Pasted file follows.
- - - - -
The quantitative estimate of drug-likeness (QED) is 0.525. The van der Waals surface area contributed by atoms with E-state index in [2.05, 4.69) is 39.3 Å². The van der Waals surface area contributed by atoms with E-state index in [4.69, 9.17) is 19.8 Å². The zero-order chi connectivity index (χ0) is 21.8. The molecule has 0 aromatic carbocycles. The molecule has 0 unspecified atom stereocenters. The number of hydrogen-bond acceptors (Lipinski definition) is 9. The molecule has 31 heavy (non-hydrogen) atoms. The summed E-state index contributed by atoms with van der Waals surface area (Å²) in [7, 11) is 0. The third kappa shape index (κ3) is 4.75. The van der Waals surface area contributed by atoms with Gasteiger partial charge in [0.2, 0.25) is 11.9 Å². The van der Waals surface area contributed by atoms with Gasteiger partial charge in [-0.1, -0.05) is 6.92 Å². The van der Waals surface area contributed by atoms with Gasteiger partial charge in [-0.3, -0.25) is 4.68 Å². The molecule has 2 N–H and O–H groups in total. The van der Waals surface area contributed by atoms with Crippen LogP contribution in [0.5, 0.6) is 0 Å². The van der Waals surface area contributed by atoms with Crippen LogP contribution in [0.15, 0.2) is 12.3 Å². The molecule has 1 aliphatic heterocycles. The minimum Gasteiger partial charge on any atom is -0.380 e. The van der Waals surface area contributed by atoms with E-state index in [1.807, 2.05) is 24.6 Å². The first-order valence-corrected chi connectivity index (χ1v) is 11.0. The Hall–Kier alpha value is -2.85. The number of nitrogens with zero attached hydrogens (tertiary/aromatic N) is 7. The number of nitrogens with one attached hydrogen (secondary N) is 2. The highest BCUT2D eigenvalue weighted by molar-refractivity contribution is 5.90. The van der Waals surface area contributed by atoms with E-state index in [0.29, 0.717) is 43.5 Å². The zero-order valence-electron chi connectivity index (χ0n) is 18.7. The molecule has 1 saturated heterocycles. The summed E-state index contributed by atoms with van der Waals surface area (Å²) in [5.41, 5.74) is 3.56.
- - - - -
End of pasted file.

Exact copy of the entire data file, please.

The quantitative estimate of drug-likeness (QED) is 0.525. The van der Waals surface area contributed by atoms with E-state index in [2.05, 4.69) is 39.3 Å². The van der Waals surface area contributed by atoms with E-state index in [4.69, 9.17) is 19.8 Å². The zero-order chi connectivity index (χ0) is 21.8. The molecule has 0 aromatic carbocycles. The molecule has 0 unspecified atom stereocenters. The number of hydrogen-bond acceptors (Lipinski definition) is 9. The molecule has 31 heavy (non-hydrogen) atoms. The summed E-state index contributed by atoms with van der Waals surface area (Å²) in [7, 11) is 0. The third kappa shape index (κ3) is 4.75. The van der Waals surface area contributed by atoms with Gasteiger partial charge in [0.2, 0.25) is 11.9 Å². The van der Waals surface area contributed by atoms with Gasteiger partial charge in [-0.1, -0.05) is 6.92 Å². The van der Waals surface area contributed by atoms with Gasteiger partial charge in [-0.3, -0.25) is 4.68 Å². The molecule has 2 N–H and O–H groups in total. The van der Waals surface area contributed by atoms with Crippen LogP contribution in [0.5, 0.6) is 0 Å². The van der Waals surface area contributed by atoms with Crippen LogP contribution in [0.15, 0.2) is 12.3 Å². The molecule has 1 aliphatic heterocycles. The minimum Gasteiger partial charge on any atom is -0.380 e. The van der Waals surface area contributed by atoms with E-state index in [1.807, 2.05) is 24.6 Å². The first-order valence-corrected chi connectivity index (χ1v) is 11.0. The Hall–Kier alpha value is -2.85. The number of nitrogens with zero attached hydrogens (tertiary/aromatic N) is 7. The number of nitrogens with one attached hydrogen (secondary N) is 2. The highest BCUT2D eigenvalue weighted by molar-refractivity contribution is 5.90. The van der Waals surface area contributed by atoms with E-state index in [0.29, 0.717) is 43.5 Å². The zero-order valence-electron chi connectivity index (χ0n) is 18.7. The molecule has 1 saturated heterocycles. The summed E-state index contributed by atoms with van der Waals surface area (Å²) in [5.41, 5.74) is 3.56.